As the battle for health care reform consumes the capital, Democratic Party Chairman and former Vermont Governor Howard Dean says, “We should kill this bill and start over!” As Rep. Anthony Weiner (D) NY tells it, “I’ve already compromised the compromise of my compromise! Senator Joe Lieberman proposed the Medicare buy-in and then flipped. This is like holding ourselves hostage with a gun to our own heads saying ‘you make one more move and we’re gonna shoot.’”
With the approval of America’s Healthy Future Act of 2009 (AHFA) by the Senate Finance Committee, the introduction of the Patient Protection and Affordable Care Act (PPACA) by the Senate Leadership, and the passage of the Affordable Health Care for America Act (H.R. 3962) in the House, final decisions on the key provisions of health reform legislation are under way. Each option would greatly reduce the number of uninsured and make health insurance more affordable for millions of Americans.
As Lieberman threatens to filibuster, the GOP decided to filibuster instead by having the Senate clerk read independent senator from Vermont, Bernie Sanders’ 767 page single payer amendment out loud. A couple of hours later, Sanders withdrew the amendment in outrage at the Republicans. Ari Melber, columnist from the Nation, told MSNBC news, “Everything Joe Lieberman wanted gone is gone – yet he doesn’t have a consistent position.” Sen. Ben Nelson (D) OK is holding out for more abortion restrictions as an opportunity to use health care reform to further restrict reproductive rights. Others question whether the White House wants a deal at any cost. Fed up with all the concessions one liberal group is targeting White House Chief of Staff Ron Emanuel with an ad that says, “Snowe, Stupac, Lieberman who left these people in charge? It’s time for the President to stand up for the values our party share. We must stop letting the tail wag the dog in this debate.” Emanuel reportedly told Illinois democratic congressmen, John Conyers, “just pass anything so we can claim victory.” Dr. Dean is sticking to his guns by saying, “This isn’t real reform, this is worse than zero. It does more harm than good.”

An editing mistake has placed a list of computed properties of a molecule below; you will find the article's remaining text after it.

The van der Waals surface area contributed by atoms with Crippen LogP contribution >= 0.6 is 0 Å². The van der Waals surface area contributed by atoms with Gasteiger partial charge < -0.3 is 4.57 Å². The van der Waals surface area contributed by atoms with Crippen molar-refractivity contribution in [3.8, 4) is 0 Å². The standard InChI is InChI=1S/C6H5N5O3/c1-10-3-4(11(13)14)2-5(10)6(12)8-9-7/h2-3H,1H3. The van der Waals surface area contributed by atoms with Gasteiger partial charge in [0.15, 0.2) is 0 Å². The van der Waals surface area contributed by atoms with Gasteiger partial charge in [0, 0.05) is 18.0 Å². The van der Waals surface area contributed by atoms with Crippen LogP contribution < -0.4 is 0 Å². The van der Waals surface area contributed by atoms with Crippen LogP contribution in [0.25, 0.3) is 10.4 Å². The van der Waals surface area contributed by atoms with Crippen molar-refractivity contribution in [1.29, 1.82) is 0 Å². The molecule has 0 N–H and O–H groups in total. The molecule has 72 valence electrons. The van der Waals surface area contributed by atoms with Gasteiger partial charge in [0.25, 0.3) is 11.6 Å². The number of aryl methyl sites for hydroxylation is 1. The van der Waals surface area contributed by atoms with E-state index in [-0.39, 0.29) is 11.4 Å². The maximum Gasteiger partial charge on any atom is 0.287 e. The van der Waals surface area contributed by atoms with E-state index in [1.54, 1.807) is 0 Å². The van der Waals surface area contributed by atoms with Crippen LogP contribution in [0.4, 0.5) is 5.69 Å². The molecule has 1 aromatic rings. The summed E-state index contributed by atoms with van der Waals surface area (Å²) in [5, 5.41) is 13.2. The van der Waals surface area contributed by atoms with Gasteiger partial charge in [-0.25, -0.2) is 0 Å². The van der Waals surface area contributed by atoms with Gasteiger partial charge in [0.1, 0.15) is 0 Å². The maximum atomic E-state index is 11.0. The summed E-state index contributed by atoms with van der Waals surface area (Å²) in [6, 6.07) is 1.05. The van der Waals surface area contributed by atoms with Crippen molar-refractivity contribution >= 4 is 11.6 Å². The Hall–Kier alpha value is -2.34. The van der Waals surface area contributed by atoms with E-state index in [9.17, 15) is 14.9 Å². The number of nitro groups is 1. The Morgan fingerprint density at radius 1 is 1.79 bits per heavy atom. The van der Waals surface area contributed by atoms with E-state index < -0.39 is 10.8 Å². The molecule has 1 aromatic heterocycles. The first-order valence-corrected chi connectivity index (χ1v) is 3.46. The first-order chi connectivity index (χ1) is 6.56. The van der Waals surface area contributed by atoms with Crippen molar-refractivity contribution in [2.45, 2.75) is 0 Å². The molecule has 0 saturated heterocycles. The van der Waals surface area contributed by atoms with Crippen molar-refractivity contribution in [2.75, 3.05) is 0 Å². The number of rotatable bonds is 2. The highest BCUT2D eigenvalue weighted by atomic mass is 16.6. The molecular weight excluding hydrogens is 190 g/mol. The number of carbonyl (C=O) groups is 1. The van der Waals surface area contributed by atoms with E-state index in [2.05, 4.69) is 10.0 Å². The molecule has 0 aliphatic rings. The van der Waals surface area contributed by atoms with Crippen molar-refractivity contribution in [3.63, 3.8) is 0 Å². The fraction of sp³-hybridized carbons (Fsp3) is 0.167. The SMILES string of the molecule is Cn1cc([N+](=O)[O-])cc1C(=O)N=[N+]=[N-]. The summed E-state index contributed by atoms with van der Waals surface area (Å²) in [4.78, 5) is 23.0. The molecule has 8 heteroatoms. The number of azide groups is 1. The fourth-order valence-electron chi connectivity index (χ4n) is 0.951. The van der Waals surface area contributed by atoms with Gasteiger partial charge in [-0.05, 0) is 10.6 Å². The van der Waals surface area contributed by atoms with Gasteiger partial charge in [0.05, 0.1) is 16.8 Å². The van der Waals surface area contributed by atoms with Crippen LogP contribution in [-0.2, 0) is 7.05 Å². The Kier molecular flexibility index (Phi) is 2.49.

Two great armies are positioned on the battlefield of health care reform. What’s at stake couldn’t be more real in the daily lives of battle weary Americans and they’re enormous for the Insurance and drug companies as well. In a recent Wall Street Journal poll 44% of Americans think the congress “better not pass reform.” Sen. Ron Wyden (D) Oregon says, “champagne corks will be popping all over Washington DC from the far right if this passes.” Yet Sen. Jean Shaheen (D) NH calls Dean’s position to kill the bill shortsighted, “We can’t have (45, 000) people die each year because they don’t have health insurance. Sen. Jay Rockerfellor, (D) West Virginia, agrees saying, “Republicans have been saying hold off for sixty years, health care reform is usually done every 20 years, now it’ll have to be done every year, I love it. With (the late RI) Sen. Chafee we passed the Children’s Health Insurance program in 1996, this bill will keep millions of children on the program and allow us to add more . . . the medical loss ratio is in there (meaning the insurers will have to spend 85% of all their dollars on actual medical care) 31 million more people will have insurance. Unfortunately, the Medicare buy-in and Medicare benchmarks are out.”
But that’s the problem. Most Americans fear that without the public option we’re creating a mandate for millions of Americans to buy health insurance without the affordability that’ll come with competition. It looks like the Senate bill is a real sell-out because it does call for coverage for 31 million more people that’ll be subsidized by the government at a cost of billions of dollars to the taxpayer, but that brings family coverage to over $19,000 per year. Right now pre-existing condition exclusions (insurers have to cover you for illnesses you already have) and prohibitions against insurers dropping consumers when they become ill, savings to seniors for the cost of prescription drugs are provisions worth saving. The difference between the House and Senate bills seem to be in terms of implementation time and the public option. One example of a positive senate provision is in terms of re- hospitalization of people on Medicare: one third of patients reenter the hospital within thirty days of discharge because of a lack of transitional care costing billions of dollars. The transitional care provisions would save 5K per beneficiary per year.
But that’s why we need to focus on the conference committee. “That’s where the brass knuckles are going to come out, says Jonathan Capehart of the Washington Post. Independent analysis projects that there will be cost savings with these bills, but most Americans have been swayed by misinformation and scare tactics and consequently fear change. The fine print calls for a 300 % increase in premiums for consumers with pre-existing conditions so will people actually be able to buy coverage?